This page is part of the Shocky Jr. Restoration and Upgrade Adventure Chronicles and it details fabricating the drivers side mount bracket to mount an 02J tranny in the A1 chassis. 

Since it had become apparent that Dan and I were not going to be able to purchase the mount brackets for the 02J, the realization that they we would have to fabricate them ourselves came to be.  SO, without further ado, the driver's side mount bracket fabrication pics sequence (phew...say THAT five times quickly).

Since we didn't have the tools to fabricate a hoop for the actual mount, we looked into using the existing hoop by retaining some of the original bracket.  So, the stock mount was cut pretty much completely away leaving just the hoop. 

Once the stock mount was dismembered, new appendages needed to be welded on....first up: the outer vertical piece.....which we had already made when fabricating the temporary mount to hold the tranny up in light of the shop bought mounts not working.  This outer piece and the stock hoop were made for each other as it turns out,  because with a 90 degree rotation of the hoop from the stock position, the holes in the outer piece line up perfectly with the outer face of the tranny mounting lugs.

The first horizontal piece enters the mix.....This guy will bridge the tranny mounting lugs.  The bend is there to bring up the height of the existing mount so that it will clear the front lug and avoid interfering with the reverse light switch (see below).

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And of course you should always give your designs a go around to confirm that they are indeed doing what you need them to do.  In this case, we are verifying that the horizontal piece successfully clears everything (and it does......).
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To allow for shift linkage clearance, the horizontal piece was cut away in the corner that was encroaching on the natural habitat of the linkage.
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With clearance verified, the horizontal piece moves in permanently.  These pics show the completed welding.

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So, with the first two pieces happily living together....a third wheel enters the mix:  Vertical piece #2.  The second vertical piece will pick up the inside mounting hole of the rear tranny mounting lug (since the inner edge of the front lug is not machined, only the rear lug will be picked up on both sides)

With tack welds in place, the mount is trial fitted on the tranny

Some cuts are made to clear the front of the tranny mounting lug and then back into the engine bay it goes!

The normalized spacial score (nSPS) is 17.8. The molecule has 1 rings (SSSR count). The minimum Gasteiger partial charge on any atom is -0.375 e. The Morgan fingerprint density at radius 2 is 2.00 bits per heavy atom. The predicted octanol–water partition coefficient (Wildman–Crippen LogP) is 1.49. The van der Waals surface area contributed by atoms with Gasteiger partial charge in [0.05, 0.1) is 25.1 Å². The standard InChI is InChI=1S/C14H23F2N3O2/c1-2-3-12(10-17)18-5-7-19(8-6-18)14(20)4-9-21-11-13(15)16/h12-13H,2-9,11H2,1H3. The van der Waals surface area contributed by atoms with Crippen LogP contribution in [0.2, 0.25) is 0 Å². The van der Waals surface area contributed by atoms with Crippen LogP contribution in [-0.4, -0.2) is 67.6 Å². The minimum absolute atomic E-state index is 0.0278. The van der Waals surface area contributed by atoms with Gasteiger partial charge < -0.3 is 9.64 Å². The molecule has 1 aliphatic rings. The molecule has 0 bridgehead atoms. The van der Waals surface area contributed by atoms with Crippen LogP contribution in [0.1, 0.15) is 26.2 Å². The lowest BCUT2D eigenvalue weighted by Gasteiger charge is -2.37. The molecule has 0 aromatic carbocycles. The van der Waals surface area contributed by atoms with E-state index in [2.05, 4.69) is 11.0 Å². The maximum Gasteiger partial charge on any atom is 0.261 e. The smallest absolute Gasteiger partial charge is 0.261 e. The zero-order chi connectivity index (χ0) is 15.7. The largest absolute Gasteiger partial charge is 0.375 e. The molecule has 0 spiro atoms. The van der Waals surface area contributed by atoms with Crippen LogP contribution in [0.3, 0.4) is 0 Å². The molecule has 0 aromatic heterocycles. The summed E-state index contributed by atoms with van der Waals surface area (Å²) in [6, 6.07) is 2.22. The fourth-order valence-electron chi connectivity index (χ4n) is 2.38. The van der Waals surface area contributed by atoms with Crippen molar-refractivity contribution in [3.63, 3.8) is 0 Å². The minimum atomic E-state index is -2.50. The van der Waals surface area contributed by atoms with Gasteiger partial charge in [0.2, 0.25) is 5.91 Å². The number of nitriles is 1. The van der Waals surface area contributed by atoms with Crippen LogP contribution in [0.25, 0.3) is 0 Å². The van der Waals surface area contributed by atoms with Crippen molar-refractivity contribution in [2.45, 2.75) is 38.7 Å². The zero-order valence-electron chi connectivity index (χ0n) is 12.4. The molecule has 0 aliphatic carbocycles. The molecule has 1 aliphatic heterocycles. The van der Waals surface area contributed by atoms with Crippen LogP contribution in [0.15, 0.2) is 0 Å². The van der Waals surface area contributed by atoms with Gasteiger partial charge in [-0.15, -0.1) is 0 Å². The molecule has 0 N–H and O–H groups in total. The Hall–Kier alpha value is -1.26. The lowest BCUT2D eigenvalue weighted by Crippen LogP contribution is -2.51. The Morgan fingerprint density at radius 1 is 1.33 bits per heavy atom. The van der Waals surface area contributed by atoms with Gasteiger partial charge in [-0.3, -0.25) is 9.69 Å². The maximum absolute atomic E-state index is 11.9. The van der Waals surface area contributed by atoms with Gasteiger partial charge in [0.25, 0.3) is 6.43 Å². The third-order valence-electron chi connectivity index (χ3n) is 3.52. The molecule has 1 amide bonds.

(yup....good to go)

So, with the trial fitting done with, it is time to weld this puppy in place....or as it may be....weld this puppy in place as much as the crevice will allow.....

....and this was the extent of the welding (for that side of that piece)

Enter....the internal stiffner.....It's sole purpose in life??  To stiffen things of course!!!!


......and here we have Mr. Internal Stiffener all welded in place....note that it does not have to be completely welded to be strong. 

And now we finish up the welding on the outer vertical piece...

Same view but shown to emphasize the level of difficulty in getting the torch down in there......The tungsten electrode had to be extended quite far.  The thought was that if the top seam for the vertical side member couldn't be fully welded..then come hell or high water at least one of the other seams would be!

...and there you have it....all difficulties aside...that seam looks welded to me......! more trial fitting.....and everything still looks good to go......

So now to put the final touches on the welding and tidy things up...

Here we see that the outer vertical piece has been completely welded on and the internal stiffener ground down to the height of the vertical pieces.

And here we have a view of the underside welding of the outer piece where the welding extends over into the original mount to weld up that seam.

And we have the top piece welded into place.

....and now we have a completed mount without the holes added....

The pics above show the final version, everything welded, happily co-existing, and the holes drilled with the tranny side of the bracket actually now attached to the tranny mounting lugs.

Welp, you guessed it....these are pics of the newly fabricated driver's side mount bracket, after it has been thoroughly bead blasted.

Then we have the powder coated featured in...Flat Black (a favorite of mine....much to Dan's dismay...he is a semi-gloss sort of guy)

Yup....all done....all that is left to do is press in the new mount and everyone goes home happy!!!

Enter....the "orange beast".......

And finally the new motor mount can move into it's new home...gotta love Pascal's Principle!

......and here, many hours of work later, we have......the driver's side tranny mount bracket with mount pressed in and aligned just perfectly.......

Done, done, done, done, done, done, done........done.  Now....what was this about a rear mount bracket???

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